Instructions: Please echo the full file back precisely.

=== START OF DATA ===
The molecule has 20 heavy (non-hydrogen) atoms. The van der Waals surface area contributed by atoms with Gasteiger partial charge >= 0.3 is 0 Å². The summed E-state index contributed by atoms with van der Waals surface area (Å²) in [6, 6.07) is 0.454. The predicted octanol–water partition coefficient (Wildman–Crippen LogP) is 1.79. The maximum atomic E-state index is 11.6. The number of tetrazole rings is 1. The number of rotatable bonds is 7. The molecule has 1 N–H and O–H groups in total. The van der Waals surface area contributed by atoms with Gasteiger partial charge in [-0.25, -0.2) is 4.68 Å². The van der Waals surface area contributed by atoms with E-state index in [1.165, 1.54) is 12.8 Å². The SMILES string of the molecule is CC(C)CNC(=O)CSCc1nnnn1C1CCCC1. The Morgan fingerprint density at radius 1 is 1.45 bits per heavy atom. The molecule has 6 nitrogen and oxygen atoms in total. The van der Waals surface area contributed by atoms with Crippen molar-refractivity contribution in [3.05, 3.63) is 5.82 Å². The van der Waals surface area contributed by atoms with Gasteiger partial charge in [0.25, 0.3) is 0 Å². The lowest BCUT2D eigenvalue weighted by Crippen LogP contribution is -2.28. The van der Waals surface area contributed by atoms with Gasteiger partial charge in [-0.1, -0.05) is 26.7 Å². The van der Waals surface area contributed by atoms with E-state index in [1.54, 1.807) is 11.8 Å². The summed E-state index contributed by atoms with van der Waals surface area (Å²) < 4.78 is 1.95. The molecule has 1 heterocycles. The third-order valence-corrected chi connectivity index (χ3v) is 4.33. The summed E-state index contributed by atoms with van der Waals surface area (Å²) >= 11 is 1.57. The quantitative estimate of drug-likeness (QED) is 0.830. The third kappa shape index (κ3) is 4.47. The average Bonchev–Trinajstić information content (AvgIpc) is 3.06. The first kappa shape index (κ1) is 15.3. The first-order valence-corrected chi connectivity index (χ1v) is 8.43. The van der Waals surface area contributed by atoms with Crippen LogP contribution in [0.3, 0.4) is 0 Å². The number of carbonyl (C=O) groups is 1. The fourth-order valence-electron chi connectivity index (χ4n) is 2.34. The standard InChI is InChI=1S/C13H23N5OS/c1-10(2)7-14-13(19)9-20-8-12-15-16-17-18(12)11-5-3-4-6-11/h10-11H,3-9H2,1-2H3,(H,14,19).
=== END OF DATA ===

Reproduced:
The molecule has 20 heavy (non-hydrogen) atoms. The van der Waals surface area contributed by atoms with Gasteiger partial charge >= 0.3 is 0 Å². The summed E-state index contributed by atoms with van der Waals surface area (Å²) in [6, 6.07) is 0.454. The predicted octanol–water partition coefficient (Wildman–Crippen LogP) is 1.79. The maximum atomic E-state index is 11.6. The number of tetrazole rings is 1. The number of rotatable bonds is 7. The molecule has 1 N–H and O–H groups in total. The van der Waals surface area contributed by atoms with Gasteiger partial charge in [-0.25, -0.2) is 4.68 Å². The van der Waals surface area contributed by atoms with E-state index in [1.165, 1.54) is 12.8 Å². The SMILES string of the molecule is CC(C)CNC(=O)CSCc1nnnn1C1CCCC1. The Morgan fingerprint density at radius 1 is 1.45 bits per heavy atom. The molecule has 6 nitrogen and oxygen atoms in total. The van der Waals surface area contributed by atoms with Crippen molar-refractivity contribution in [3.05, 3.63) is 5.82 Å². The van der Waals surface area contributed by atoms with Gasteiger partial charge in [0.25, 0.3) is 0 Å². The lowest BCUT2D eigenvalue weighted by Crippen LogP contribution is -2.28. The van der Waals surface area contributed by atoms with Gasteiger partial charge in [-0.1, -0.05) is 26.7 Å². The van der Waals surface area contributed by atoms with E-state index in [1.54, 1.807) is 11.8 Å². The summed E-state index contributed by atoms with van der Waals surface area (Å²) < 4.78 is 1.95. The molecule has 1 heterocycles. The third-order valence-corrected chi connectivity index (χ3v) is 4.33. The summed E-state index contributed by atoms with van der Waals surface area (Å²) >= 11 is 1.57. The quantitative estimate of drug-likeness (QED) is 0.830. The third kappa shape index (κ3) is 4.47. The average Bonchev–Trinajstić information content (AvgIpc) is 3.06. The first kappa shape index (κ1) is 15.3. The first-order valence-corrected chi connectivity index (χ1v) is 8.43. The van der Waals surface area contributed by atoms with Crippen LogP contribution in [0.3, 0.4) is 0 Å². The number of carbonyl (C=O) groups is 1. The fourth-order valence-electron chi connectivity index (χ4n) is 2.34. The standard InChI is InChI=1S/C13H23N5OS/c1-10(2)7-14-13(19)9-20-8-12-15-16-17-18(12)11-5-3-4-6-11/h10-11H,3-9H2,1-2H3,(H,14,19).